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About BigZ89

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  • Location
    Salt Lake city
  • Referral
    Google: Subaru Forum
  • Biography
    Bought a 1998 Subaru in August of 2012 for its superior gas mileage, AWD, spacious interior, and rumored reliability. Three months later, headgaskets blew. 2,000 repair. Day after the repair, the manual tranny died.
  • Vehicles
    1998 Subaru Legacy Outback
  1. Yeah, I'm wondering if it's the splines still somehow. But I've rotated them so much that it just seems like that can't be the problem. And I have put the clutch on the input shaft to make sure the splines line up. They lined up pretty easily. When you say "rotate the engine", do you mean rotating the pulley wheel on the oppositie side of the engine from the transmission? I tried rotating that pulley with the hopes that it would rotate the clutch splines; easier than me having to pull the tranny off, rotate the shaft, and try pushing it back in. You know what I mean? Regardless, that didn't seem to work the couple times I tried it. So I assumed rotating that pulley only rotated the flywheel and didn't rotate the splines. If that pulley rotates the flywheel, is it also supposed to rotate the clutch splines?
  2. Hi all, I've been replacing my clutch and transmission box on my '99 Outback. But the transmission (both new and old ones) will not slap up against the engine! I've read everything there is to read about re-installing the MT on these OBs, and I've tried everything imaginable with NO RESULTS! See photo links below of input shaft, clutch plate and hole, and the gap that exists between the transmission and the engine. Before you ask, here's what I know: 1. There's nothing blocking the tranny from hitting the engine anywhere. 2. The transmission is definitely the right size. Even the original won't shove back into it's place. 3. I have rotated the input shaft splines 10+ times and tried to shove it in, still won't go. 4. The transmission gets on all bolts, but not all the way up against the engine. 5. The clutch fork and bearing are all installed correctly and not interfering. 6. I have tried getting under the tranny and wiggling it up and down, left to right, a hundred times. No dice. 7. I have re-installed the clutch plate and disc three times, making sure it's facing the correct direction and aligned properly. 8. One of the lower bolts may be slightly bent, but the transmission still goes on all six bolts just fine. And if that one bolt is indeed bent, it's only a very slight, minute bend. Anyone have any ideas on how to finally get this sucker on without breaking anything? I am losing my mind. Here's the photo of the tranny and engine: Photo of input shaft: http://1.bp.blogspot.com/-k3F3pybq0P...nput+shaft.JPG Photo of clutch: http://1.bp.blogspot.com/-0ElioWP9To...lutch+hole.JPG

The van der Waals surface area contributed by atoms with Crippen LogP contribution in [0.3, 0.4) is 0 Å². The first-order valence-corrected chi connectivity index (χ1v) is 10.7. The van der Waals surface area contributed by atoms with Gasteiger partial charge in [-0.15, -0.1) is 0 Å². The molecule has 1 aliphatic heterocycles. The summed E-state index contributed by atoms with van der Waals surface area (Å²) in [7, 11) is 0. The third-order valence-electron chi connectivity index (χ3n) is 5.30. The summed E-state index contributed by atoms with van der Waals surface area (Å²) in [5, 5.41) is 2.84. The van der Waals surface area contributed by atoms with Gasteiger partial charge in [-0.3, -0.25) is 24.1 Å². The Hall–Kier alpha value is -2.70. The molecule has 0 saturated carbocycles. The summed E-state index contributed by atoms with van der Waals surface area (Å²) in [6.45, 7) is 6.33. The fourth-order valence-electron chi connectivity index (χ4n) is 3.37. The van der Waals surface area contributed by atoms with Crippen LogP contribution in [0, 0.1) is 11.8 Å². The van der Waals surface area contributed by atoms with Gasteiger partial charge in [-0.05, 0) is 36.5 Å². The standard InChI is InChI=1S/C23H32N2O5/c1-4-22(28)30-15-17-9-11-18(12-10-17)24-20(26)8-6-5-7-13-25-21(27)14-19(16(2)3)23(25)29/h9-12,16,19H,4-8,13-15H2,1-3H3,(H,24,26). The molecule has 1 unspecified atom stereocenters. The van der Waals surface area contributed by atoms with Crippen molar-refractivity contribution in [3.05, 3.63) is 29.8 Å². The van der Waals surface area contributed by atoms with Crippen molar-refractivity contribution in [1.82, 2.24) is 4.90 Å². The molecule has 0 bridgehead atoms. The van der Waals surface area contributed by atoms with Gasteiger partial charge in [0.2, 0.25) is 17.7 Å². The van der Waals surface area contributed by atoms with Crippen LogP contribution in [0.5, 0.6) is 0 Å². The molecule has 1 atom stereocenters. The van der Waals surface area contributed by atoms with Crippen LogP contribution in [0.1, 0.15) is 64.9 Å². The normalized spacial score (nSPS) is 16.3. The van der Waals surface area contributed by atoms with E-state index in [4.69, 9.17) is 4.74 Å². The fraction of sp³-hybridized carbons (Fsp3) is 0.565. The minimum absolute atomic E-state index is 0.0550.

3. Thanks everyone for the great replies. Awesome. Looks like nobody here in Utah has a manual tranny right now. Plus it's snowing today so I'm not gonna go digging for a transmission anytime soon. Great ideas on that last post with ways to make some money on the parts I have. Thanks.
  4. Bought a '98 Subaru in September of 2012 for its superior gas mileage, AWD, spacious interior, and rumored reliability. Three months later, the head gaskets blew while I was on the road, 900 miles from home where I could fix it myself. Cost $2,000 to replace head gaskets, radiator, everything. The day after the repair, the manual tranny died.Towed it home and discovered that the problem is the actual transmission, not the clutch or the flywheel or linkages or fork. Nope, definitely the transmission. I am poor and this car has put me into debt. Any suggestions on what to do with it that will help me regain that $2,000 I spent on all the new engine parts?